South Carolina – S.105 states that a litter of unidentifiable dogs or cats four months of age or younger may be immediately turned over to any organization established for the purpose of caring for animals for “life-saving” purposes. There is no hold time and could serve to immediately sever the property rights of an owner of any two impounded puppies deemed to be a “litter”. Among positive provisions, S.105 establishes that costs of care for an impounded animal may be charged to the owner only after they are found guilty. It also includes standards for shelters and rescue groups and tethering requirements. It has passed the Senate Agriculture Committee.
Tennessee – HB 233 seeks to criminalize possessing, owning, buying, selling, transferring, or manufacturing animal fighting paraphernalia with the intent that the paraphernalia be used in promoting, facilitating, training for, or furthering animal fighting or baiting. While AKC strongly opposes illegal animal fighting, the items named in the bill as paraphernalia include treadmills, which are commonly used in animal physiotherapy and conditioning, and other implements used by animal control agencies. It is unclear how “intent” would be determined, particularly by manufacturers or sellers of those items. HB 233 has passed in the House Criminal Justice Subcommittee.
Vermont – HB 158 An Act Relating to Standards for The Care of Domestic Pets was heard on February 14th. AKC GR supports the principle of the proposal; ensuring proper care and treatment of pets. However, AKC GR’s testimony requested amendments to the bill because it uses the word “custody” instead of “possession” or “keeper” of animals, which could blur the line between an animal and a person, and thus between property and a person, especially when it comes to dogs. The AKC believes that using legal terms like “custody” or “guardian” may in fact reduce the legal status and value of dogs as property and thereby restrict the rights of owners, veterinarians and government agencies to protect and care for dogs. In addition, the proposal reduces the notice period for an owner to reclaim their pet from one week to three days and AKC GR has advocated that the current notice period be maintained.
Virginia – House Bill 1625 originally clarified laws regarding outdoor shelter laws, but was significantly amended in the Senate Agriculture Committee to include unreasonable tethering laws and a provision that will allow local governments to pass new, stricter laws on basic standards of animal care including food, water, exercise and veterinary treatment. A conference committee has been appointed. Read more about the concerns with this bill.
Virginia – HB 1827 would regulate tethering, including requiring that, unless the dog is being walked on a leash, all tethers should be at least 15 feet long. This is one of several bills on this issue under consideration, and fortunately none of the other problematic provisions seen in other legislation is included. AKC and its Virginia federation requested an amendment to address the remaining concern. This bill was defeated in the Senate Agriculture Committee, but Senate Bill 1025 and House Bill 1625 remain active.
Virginia – Senate Bill 1025 seeks to regulate tethering, and also allowed localities to pass their own, stricter laws regarding the care of animals. At the request of the AKC, its state federation, and numerous clubs and sportsmen, the bill has been amended to address the majority of concerns. One provision does remain that requires tethers to be at least 10 feet in length. This was decreased from the original requirement of 15 feet. All language regarding local laws has been removed. The bill as amended has been approved by the House and Senate. Read more about this legislation.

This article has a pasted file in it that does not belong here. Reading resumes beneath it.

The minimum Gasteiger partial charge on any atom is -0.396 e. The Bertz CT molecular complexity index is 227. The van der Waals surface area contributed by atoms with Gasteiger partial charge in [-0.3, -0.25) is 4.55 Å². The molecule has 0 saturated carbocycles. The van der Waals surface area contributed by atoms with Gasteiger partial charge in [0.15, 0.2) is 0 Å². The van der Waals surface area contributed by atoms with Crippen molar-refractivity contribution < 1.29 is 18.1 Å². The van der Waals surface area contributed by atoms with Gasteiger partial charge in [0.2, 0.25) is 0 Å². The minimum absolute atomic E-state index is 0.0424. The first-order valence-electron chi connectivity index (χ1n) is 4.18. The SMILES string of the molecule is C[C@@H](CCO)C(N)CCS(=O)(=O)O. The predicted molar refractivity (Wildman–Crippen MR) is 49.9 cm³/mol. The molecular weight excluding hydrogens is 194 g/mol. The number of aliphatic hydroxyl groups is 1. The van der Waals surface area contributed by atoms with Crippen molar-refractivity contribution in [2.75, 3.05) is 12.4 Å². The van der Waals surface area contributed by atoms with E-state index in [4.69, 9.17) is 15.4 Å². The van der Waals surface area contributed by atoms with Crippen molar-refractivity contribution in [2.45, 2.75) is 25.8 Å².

Virginia – Senate Bill 1043 would require that commercial breeders sourcing to pet stores or dealers in the Virginia to sign a form verifying they are in compliance with the commercial breeder laws. This includes a potential misdemeanor for even minor paperwork errors. It is unclear how this would be enforced on breeders outside the Commonwealth. AKC has expressed concerns with the enforcement of this bill, as well as the concern on imposing Virginia’s 50-dog ownership limit on commercial breeders in other states. The bill was ultimately held in the Senate Committee on Agriculture, Conservation and Natural Resources.
West Virginia – House Bill 2185 as passed by the House would allow certain first responders to remove an animal from a vehicle if the animal’s health, safety or wellbeing appear to be in immediate danger. The person removing the animal must leave written notice in a secure and conspicuous location with the officer’s name, title, and location where the animal may be retrieved. Owners must make a payment (or arrangements for payments) for maintenance, care, and medical treatment. The committee amendment also clarifies that a member of the general public may not enter vehicles to remove animals. The bill is pending in the Senate Judiciary Committee.
Washington – HB 1026 discourages local jurisdictions from passing BSL.
Washington — HB 1640 and SB 5209. These are identical pet shop bills that would require retail pet stores to sell dogs, cats and rabbits that have come from humane societies, rescue organizations or animal shelters. AKC GR has submitted comments and is closely tracking this legislation. Read the alert.
Washington – HB 2822 aligns the definition of a “service dog” with the ADA and makes it a civil infraction to misrepresent a pet as a service dog. AKC provided testimony to both houses in support. The bill passed both houses and has been delivered to the Governor.